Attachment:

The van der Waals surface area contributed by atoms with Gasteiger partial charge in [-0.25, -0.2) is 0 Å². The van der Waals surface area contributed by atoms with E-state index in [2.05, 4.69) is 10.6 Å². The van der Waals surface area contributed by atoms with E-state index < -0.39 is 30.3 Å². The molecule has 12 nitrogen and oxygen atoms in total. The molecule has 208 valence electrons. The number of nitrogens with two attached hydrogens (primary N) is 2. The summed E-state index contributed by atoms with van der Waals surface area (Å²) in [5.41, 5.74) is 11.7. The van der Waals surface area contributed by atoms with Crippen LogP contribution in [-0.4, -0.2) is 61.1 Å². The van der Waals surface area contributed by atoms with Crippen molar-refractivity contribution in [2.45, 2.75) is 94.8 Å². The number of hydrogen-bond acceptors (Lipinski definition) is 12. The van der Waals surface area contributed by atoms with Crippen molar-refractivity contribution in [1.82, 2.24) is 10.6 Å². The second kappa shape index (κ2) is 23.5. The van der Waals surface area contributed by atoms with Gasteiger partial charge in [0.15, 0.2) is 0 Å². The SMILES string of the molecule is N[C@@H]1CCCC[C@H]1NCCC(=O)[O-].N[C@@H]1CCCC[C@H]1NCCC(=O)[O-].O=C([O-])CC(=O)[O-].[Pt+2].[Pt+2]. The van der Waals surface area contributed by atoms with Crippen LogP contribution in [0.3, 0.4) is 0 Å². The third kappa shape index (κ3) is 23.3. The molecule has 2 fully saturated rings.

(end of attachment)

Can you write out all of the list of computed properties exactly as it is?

The van der Waals surface area contributed by atoms with Gasteiger partial charge in [-0.25, -0.2) is 0 Å². The van der Waals surface area contributed by atoms with E-state index in [2.05, 4.69) is 10.6 Å². The van der Waals surface area contributed by atoms with E-state index < -0.39 is 30.3 Å². The molecule has 12 nitrogen and oxygen atoms in total. The molecule has 208 valence electrons. The number of nitrogens with two attached hydrogens (primary N) is 2. The summed E-state index contributed by atoms with van der Waals surface area (Å²) in [5.41, 5.74) is 11.7. The van der Waals surface area contributed by atoms with Crippen LogP contribution in [-0.4, -0.2) is 61.1 Å². The van der Waals surface area contributed by atoms with Crippen molar-refractivity contribution in [2.45, 2.75) is 94.8 Å². The number of hydrogen-bond acceptors (Lipinski definition) is 12. The van der Waals surface area contributed by atoms with Crippen molar-refractivity contribution in [1.82, 2.24) is 10.6 Å². The second kappa shape index (κ2) is 23.5. The van der Waals surface area contributed by atoms with Gasteiger partial charge in [0.15, 0.2) is 0 Å². The SMILES string of the molecule is N[C@@H]1CCCC[C@H]1NCCC(=O)[O-].N[C@@H]1CCCC[C@H]1NCCC(=O)[O-].O=C([O-])CC(=O)[O-].[Pt+2].[Pt+2]. The van der Waals surface area contributed by atoms with Crippen LogP contribution in [0.3, 0.4) is 0 Å². The third kappa shape index (κ3) is 23.3. The molecule has 2 fully saturated rings.